One of the things that has been different this year than -- versus
2008, this woman is on message, she sticks with her, I`m going to be a
champion for Americans and sticks with her middle class message.

Now, if you go then to other side, to Iowa voters who are very savvy
shoppers, they know what they want to hear. They`re accustomed to being
catered to and getting to meet all the candidates, they know they`re going
to get courted by everyone -- what we`ve basically heard was a lot of
people saying, (a), it will be great to have a woman president, that was
universal, whether people liked Hillary Clinton or didn`t like her. You
didn`t hear a lot of spontaneous talk about things like the e-mail. That
was something if you brought it up, people might have talked about it,
people weren`t bringing it up.

But for the most part, what I heard was openness to what she had to
say. People were not coming at this cynically at all. People were saying,
you know what, I`m open to her, I want to hear what she has to say.

HAYES: Yes, and that`s -- I mean, the strangeness here, of course, is
mostly borne out of the fact that you have someone who is as big a figure
in national politics as exists next to and including the president of the
United States, doing the thing that every candidate does, which is these
small retail events in Iowa. And those clashing together is the producing
some of the "Veep"-like nature with these interactions, which do really
seem like downright out of the HBO series.

Joy Reid, always a pleasure. Thank you.

REID: Thank you, Chris.

HAYES: All right. There are legions of people, legions, who hate
Hillary Clinton. And the reasons they hate her are wide and deep and
often, frankly, bizarre, and idiosyncratic and inscrutable to say the
least. Take for instance this gentleman, captured by MSNBC reporter Alex
Seitz-Wald who on a weekday just got a sign made up that reads "I bet
Monica could handle two e-mail accounts", and decided to hold that sign in
a field in Iowa.

It`s a throw back to the era we`ve been revisiting each night this
week with our "Hilary Clinton for Millennials" series. And tonight, we
have a brand new episode for you, stand by your man-gate.

(BEGIN VIDEOTAPE)

BILL CLINTON, FORMER PRESIDENT: I have acknowledged wrongdoing. I
have acknowledged causing pain in my marriage. I have said things to you
tonight, and to the American people from the beginning that no American
politician ever has.

HAYES (voice-over): January 1992, questions surrounding Bill
Clinton`s personal life were dominating the news cycle. Both the candidate
and his wife agreed to sit-down for a post-Super Bowl interview with "60
Minutes" that almost ended Clinton`s quest for the White House.

It would turn out the most memorable sound bite of the interview
wouldn`t come from Bill Clinton, it would come from Hillary.

Tonight`s episode, stand by your man-gate.

With the Democratic primaries in full swing, America was learning more
about a woman named Gennifer Flowers.

TOM BROKAW, NBC NEWS: No one wanted this presidential campaign to get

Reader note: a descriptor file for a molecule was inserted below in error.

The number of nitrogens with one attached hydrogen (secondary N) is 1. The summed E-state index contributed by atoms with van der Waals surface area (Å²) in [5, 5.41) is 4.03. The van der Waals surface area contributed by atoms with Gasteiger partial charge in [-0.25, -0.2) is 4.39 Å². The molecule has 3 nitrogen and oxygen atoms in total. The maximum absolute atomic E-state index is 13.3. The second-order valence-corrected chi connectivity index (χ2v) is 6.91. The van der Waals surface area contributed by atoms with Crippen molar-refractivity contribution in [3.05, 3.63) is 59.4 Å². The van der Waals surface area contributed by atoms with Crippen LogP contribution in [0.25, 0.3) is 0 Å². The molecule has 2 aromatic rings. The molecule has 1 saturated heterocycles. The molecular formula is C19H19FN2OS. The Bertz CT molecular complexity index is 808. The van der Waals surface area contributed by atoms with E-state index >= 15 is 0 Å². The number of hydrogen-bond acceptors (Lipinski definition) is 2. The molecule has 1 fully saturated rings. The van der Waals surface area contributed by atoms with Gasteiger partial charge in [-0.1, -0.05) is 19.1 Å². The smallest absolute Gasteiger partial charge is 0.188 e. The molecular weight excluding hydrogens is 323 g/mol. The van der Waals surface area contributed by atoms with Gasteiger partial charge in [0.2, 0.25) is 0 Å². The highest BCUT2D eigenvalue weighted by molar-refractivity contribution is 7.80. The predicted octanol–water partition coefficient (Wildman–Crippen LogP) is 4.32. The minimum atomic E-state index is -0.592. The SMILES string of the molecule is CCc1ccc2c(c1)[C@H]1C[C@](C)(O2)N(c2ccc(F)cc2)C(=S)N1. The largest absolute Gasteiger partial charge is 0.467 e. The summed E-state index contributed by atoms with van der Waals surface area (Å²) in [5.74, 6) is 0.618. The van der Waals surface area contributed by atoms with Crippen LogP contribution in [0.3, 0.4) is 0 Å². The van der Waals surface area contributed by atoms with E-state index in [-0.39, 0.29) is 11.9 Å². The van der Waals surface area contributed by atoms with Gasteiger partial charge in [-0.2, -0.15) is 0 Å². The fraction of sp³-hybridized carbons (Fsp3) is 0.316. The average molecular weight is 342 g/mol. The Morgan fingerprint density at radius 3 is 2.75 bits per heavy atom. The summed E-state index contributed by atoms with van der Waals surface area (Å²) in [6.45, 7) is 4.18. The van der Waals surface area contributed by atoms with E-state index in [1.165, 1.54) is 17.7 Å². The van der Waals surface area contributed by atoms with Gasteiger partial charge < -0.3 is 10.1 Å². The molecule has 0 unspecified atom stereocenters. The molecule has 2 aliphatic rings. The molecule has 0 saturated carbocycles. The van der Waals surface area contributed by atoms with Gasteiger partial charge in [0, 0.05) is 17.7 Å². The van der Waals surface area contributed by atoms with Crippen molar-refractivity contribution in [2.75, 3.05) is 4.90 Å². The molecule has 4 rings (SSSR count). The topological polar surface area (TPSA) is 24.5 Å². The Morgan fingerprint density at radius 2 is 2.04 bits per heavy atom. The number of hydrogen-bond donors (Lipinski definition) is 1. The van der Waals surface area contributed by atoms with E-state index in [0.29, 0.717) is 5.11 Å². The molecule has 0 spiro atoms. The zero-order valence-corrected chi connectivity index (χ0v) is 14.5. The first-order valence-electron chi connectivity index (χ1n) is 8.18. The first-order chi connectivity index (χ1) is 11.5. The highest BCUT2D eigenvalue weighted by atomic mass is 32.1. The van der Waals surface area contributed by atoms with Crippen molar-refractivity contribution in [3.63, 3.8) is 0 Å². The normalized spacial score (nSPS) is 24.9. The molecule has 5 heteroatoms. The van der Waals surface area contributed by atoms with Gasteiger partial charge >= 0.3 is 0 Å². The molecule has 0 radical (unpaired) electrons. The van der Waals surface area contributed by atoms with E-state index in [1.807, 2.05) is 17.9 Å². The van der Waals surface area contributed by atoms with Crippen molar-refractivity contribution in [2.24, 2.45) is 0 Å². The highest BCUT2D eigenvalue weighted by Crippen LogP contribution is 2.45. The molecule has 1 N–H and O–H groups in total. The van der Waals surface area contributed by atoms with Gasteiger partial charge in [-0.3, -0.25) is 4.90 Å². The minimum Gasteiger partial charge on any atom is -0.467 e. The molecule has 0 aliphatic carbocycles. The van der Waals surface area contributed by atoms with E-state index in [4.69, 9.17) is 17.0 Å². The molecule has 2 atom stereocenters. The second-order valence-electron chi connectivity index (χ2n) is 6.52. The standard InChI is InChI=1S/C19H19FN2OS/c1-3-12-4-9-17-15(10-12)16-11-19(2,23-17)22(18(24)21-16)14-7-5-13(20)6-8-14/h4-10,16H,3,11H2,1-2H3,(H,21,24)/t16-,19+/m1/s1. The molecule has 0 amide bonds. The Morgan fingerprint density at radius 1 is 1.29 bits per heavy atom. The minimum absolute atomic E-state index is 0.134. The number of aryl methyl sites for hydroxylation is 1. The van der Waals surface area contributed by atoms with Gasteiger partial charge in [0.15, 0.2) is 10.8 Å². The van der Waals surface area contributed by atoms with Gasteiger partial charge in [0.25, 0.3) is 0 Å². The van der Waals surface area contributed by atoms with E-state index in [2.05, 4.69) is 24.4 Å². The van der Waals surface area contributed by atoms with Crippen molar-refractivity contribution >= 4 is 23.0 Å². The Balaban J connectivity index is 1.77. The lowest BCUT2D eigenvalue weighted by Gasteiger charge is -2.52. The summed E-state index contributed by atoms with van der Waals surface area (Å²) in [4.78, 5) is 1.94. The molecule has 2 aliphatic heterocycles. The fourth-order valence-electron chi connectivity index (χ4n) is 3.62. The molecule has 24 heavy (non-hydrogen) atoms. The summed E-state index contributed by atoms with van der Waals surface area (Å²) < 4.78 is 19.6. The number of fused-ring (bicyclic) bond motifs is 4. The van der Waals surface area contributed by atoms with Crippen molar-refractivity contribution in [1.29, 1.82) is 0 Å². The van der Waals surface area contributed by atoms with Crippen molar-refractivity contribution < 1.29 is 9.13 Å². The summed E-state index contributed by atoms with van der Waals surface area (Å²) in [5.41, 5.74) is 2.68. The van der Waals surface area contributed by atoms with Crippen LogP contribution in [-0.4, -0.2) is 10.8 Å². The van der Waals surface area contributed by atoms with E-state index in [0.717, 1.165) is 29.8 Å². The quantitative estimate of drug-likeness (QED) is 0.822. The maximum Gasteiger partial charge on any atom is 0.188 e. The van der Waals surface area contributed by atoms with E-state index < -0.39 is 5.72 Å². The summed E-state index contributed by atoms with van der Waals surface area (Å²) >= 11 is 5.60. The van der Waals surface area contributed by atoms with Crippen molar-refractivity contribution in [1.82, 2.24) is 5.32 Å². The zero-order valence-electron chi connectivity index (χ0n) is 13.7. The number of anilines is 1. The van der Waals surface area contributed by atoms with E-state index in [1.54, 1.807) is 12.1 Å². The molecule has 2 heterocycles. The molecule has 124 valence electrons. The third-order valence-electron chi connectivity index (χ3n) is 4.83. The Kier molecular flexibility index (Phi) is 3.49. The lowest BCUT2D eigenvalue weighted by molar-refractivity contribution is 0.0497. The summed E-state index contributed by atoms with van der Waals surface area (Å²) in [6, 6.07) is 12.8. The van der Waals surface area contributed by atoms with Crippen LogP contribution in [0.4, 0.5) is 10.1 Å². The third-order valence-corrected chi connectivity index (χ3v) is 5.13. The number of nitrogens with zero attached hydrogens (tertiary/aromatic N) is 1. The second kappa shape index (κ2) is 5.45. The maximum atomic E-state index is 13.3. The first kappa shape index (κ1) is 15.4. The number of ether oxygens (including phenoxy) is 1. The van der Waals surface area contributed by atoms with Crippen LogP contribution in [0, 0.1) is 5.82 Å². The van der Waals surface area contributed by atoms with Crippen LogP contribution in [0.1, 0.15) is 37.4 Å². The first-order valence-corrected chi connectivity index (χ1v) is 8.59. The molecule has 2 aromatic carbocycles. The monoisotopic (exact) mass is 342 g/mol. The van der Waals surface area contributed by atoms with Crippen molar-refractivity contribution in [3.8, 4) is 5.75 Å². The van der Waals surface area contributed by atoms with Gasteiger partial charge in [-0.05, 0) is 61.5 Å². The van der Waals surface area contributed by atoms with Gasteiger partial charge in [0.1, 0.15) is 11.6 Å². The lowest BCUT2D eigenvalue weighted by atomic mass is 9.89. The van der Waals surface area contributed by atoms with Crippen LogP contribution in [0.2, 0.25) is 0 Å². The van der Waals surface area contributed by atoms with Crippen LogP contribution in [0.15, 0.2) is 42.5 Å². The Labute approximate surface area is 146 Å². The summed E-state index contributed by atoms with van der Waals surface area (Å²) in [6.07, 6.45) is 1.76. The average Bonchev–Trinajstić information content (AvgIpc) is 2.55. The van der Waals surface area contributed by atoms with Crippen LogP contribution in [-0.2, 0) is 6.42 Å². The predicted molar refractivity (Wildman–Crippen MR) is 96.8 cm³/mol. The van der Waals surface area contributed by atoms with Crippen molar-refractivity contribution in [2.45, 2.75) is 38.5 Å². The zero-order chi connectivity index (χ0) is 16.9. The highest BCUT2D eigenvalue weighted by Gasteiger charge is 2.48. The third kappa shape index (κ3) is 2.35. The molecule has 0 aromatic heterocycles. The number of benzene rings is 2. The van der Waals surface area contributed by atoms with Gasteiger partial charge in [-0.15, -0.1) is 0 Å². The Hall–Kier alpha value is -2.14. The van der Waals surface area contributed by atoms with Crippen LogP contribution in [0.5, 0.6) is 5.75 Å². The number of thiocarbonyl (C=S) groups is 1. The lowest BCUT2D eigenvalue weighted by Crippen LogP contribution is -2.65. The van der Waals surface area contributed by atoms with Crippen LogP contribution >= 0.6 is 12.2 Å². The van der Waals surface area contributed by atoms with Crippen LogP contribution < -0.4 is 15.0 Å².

sidetracked by stories of an extramarital affair. But, tonight that`s what
happened as a result of allegations against Arkansas Governor Bill Clinton.

HAYES: Flowers told a supermarket tabloid she had an affair with
Clinton. A day after Clinton "60 Minutes" interviewed, Flowers called a
news conference.

GENNIFER FLOWERS: Yes, I was Bill Clinton`s lover for 12 years. And
for the past two years I have lied to the press about a relationship to
protect him.

HAYES: And while the Clinton campaign had hoped the 60 minutes
interview would later rest any questions about the flowers affair, it may
have only added fuel to the fire and created its own side controversy.

Driving the news cycle that week was Hillary Clinton`s rigorous
defense of her husband.

H. CLINTON: I`m not sitting here as some little woman standing by my
man like Tammy Wynette. I`m sitting here because I love him, and I respect
him, and I honor what he`s been through and what we`ve been through
together. And, you know, if that`s not enough for people, then heck, don`t
vote for him.

HAYES: That interview was watched by tens of millions of people. And
not everyone was happy about it.

BROKAW: Well, among those watching was Tammy Wynette herself. Mad as
hell it turns out.

HAYES: The country music star whose best known song was referenced by
Hillary Clinton was not pleased with the newfound attention. Wynette wrote
a letter telling Mrs. Clinton that she had offended every true country
music fan and every person who`s made it on their own with no one to take
them to a White House.

Who could broker a peace agreement between the two? As Wynette`s
husband would later recall, it was, of course, Burt Reynolds.

UNIDENTIFIED MALE: He called and he said, these people are friends of
mine, please have Tammy talk to Hillary. I said, OK. For you, I`m going
to do that. So I put Tammy on the phone.

HAYES: But things didn`t end there.

BROKAW: The country singer demanded an apology from Mrs. Clinton, and
today she got one.

HAYES: Hillary Clinton sat down for a prime time interview to tell
the nation just how sorry she was.

INTERVIEWER: Here`s a question you tried to deal with the other
night. Why are you standing by him? And your reply was something to the
effect you`re not some little woman just standing by her man like Tammy
Wynette. And I must tell you, Tammy Wynette is hopping mad.

H. CLINTON: And I`m sorry about that, and I apologized to Tammy
Wynette if what I said offended her. But I would not feel as strongly as I
do that he is the right man to be president in this country at this time if
I personally believed anything other than that. So, my standing by him or
for him --

INTERVIEWER: You are standing by him?

H. CLINTON: Well, of course, we`re married.

HAYES: Bill Clinton, of course, would go on to win the presidency.
Hillary Clinton proved herself to be unfazed by all the scrutiny, prepared